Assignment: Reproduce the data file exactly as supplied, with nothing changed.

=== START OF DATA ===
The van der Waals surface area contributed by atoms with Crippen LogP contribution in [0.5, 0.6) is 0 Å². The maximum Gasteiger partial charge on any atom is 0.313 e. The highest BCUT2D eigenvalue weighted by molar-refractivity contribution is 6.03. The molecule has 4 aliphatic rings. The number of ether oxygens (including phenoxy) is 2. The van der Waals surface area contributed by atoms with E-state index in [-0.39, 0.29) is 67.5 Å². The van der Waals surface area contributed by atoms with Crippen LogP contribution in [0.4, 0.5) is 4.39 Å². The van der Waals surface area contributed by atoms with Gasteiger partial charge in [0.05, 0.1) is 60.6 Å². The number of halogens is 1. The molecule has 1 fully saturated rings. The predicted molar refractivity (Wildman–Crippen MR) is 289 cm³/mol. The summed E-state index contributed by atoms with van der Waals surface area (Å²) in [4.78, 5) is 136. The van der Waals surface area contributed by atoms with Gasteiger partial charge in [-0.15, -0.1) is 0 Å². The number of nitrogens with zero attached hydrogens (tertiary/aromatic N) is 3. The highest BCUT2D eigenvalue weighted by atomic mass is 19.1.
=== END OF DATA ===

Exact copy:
The van der Waals surface area contributed by atoms with Crippen LogP contribution in [0.5, 0.6) is 0 Å². The maximum Gasteiger partial charge on any atom is 0.313 e. The highest BCUT2D eigenvalue weighted by molar-refractivity contribution is 6.03. The molecule has 4 aliphatic rings. The number of ether oxygens (including phenoxy) is 2. The van der Waals surface area contributed by atoms with E-state index in [-0.39, 0.29) is 67.5 Å². The van der Waals surface area contributed by atoms with Crippen LogP contribution in [0.4, 0.5) is 4.39 Å². The van der Waals surface area contributed by atoms with Gasteiger partial charge in [0.05, 0.1) is 60.6 Å². The number of halogens is 1. The molecule has 1 fully saturated rings. The predicted molar refractivity (Wildman–Crippen MR) is 289 cm³/mol. The summed E-state index contributed by atoms with van der Waals surface area (Å²) in [4.78, 5) is 136. The van der Waals surface area contributed by atoms with Gasteiger partial charge in [-0.15, -0.1) is 0 Å². The number of nitrogens with zero attached hydrogens (tertiary/aromatic N) is 3. The highest BCUT2D eigenvalue weighted by atomic mass is 19.1.